Take the spinach leaves in your hands and squeeze out the water as much as you can. You’ll end up with one or more ‘logs’ of spinach
- a 1.8- to 2-ounce package bean-thread (cellophane) noodles
- 1 1/2 tablespoons rice vinegar
- 2 large Boston lettuce leaves, washed well and spun dry
- eight 8-inch rounds rice paper plus additional in case some tear
- 2 tablespoons roasted peanuts, crushed
- 1 scallion, cut into 2-inch julienne strips
- 1/4 cup finely shredded carrot
- 1/3 cup thinly sliced cabbage
- 1/4 cup fresh basil leaves (preferably Thai basil), washed well and spun dry
- 1/4 cup fresh mint leaves, washed well and spun dry
- 1/4 cup fresh coriander leaves, washed well and spun dry
In a shallow baking pan or cake pan soak 2 rounds rice paper in hot water to cover until very pliable, 45 seconds to 1 minute.
Carefully spread 1 soaked round on a paper towel, leaving remaining round in water, and blot with paper towels. Arrange 1 piece of lettuce leaf on bottom half of sheet, leaving a 1-inch border along edge. Top lettuce with about one fourth of peanuts and about one fourth of noodles, arranging them in a line across lettuce. Top noodles with one fourth each of scallion, carrot, cabbage, and herbs. Roll up filling tightly in rice paper, folding insides after first roll to completely enclose filling, and continue rolling.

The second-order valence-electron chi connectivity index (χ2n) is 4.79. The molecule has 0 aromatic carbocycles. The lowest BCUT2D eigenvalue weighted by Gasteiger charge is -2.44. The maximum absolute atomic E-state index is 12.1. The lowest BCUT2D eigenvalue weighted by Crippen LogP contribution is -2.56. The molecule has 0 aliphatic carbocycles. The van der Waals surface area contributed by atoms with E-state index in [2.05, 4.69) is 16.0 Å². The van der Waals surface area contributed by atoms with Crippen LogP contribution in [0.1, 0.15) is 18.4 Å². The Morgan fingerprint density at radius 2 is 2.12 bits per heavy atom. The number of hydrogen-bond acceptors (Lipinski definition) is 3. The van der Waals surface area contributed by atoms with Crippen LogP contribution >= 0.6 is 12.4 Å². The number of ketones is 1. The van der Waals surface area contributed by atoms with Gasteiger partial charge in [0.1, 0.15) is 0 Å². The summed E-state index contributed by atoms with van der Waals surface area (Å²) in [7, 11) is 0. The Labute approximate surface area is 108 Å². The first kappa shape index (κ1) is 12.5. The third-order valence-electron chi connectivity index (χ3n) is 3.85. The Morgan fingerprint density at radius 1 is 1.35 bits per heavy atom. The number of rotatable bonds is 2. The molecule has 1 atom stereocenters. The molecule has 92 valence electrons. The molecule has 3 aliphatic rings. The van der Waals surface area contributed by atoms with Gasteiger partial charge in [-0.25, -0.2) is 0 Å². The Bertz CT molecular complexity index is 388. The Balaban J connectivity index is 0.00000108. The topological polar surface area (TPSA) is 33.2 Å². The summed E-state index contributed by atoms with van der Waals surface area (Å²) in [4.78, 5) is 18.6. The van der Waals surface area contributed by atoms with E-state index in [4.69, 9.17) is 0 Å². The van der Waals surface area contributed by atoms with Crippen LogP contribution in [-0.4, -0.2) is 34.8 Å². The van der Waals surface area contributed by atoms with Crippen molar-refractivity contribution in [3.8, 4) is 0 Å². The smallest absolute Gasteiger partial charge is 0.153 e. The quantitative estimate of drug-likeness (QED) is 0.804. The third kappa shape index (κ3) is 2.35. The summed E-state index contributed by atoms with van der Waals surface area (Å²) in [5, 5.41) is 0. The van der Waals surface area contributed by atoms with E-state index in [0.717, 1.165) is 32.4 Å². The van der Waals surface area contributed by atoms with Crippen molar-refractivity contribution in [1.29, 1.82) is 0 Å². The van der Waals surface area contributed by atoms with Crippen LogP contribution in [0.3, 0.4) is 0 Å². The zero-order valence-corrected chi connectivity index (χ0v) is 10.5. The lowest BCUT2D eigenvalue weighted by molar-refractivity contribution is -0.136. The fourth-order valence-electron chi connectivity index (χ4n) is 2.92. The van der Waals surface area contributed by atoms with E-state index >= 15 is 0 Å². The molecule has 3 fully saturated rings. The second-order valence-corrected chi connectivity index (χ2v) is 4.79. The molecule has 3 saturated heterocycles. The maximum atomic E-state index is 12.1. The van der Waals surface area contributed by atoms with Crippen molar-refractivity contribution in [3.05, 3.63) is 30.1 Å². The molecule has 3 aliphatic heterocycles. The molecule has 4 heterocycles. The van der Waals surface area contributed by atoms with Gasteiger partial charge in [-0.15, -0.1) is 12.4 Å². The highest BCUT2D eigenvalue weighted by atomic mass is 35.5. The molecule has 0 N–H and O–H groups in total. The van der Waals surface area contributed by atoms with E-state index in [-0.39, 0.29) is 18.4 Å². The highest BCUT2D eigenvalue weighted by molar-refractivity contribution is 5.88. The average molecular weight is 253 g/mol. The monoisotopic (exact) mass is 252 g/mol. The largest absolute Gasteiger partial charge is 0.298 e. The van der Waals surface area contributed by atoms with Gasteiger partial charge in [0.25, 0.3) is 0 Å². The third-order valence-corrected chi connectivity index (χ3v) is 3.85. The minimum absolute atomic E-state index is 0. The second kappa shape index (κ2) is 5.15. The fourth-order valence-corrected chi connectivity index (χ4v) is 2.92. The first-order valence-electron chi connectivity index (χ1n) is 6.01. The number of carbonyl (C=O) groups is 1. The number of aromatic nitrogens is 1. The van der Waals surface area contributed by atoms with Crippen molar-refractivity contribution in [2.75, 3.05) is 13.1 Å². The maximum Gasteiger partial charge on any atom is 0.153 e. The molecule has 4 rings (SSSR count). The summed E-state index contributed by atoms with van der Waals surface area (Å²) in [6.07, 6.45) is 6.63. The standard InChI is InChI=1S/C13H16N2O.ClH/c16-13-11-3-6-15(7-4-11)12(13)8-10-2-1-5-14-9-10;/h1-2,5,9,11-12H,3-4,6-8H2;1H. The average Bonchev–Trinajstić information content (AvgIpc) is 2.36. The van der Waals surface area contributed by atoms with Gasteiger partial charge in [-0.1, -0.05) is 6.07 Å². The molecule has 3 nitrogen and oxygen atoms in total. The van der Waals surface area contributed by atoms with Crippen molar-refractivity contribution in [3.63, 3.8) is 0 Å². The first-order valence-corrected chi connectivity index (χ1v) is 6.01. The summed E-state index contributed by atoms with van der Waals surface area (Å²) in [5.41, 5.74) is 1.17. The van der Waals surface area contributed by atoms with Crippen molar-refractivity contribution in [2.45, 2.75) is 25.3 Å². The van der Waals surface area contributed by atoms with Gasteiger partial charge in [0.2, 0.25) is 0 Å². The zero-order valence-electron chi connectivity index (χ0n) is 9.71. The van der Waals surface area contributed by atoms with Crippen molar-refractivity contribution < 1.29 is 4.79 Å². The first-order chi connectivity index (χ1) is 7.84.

Spread remaining soaked rice paper round on paper towel and blot with another paper towel. Wrap rice paper around spring roll in same manner. (Double wrapping covers any tears and makes roll more stable and easier to eat.) Wrap spring roll in rinsed and squeezed paper towel and put in a resealable plastic bag. Make 3 more rolls with remaining ingredients in same manner. Rolls may be made 1 day ahead and chilled, wrapped in wet paper towels in sealed plastic bag. Before serving, bring rolls to room temperature.
Discard paper towels. Halve rolls diagonally and serve with peanut sauce.
Spicy Peanut Sauce Ingredients:
- 3 garlic cloves, minced
- 1/4 teaspoon dried hot red pepper flakes, or to taste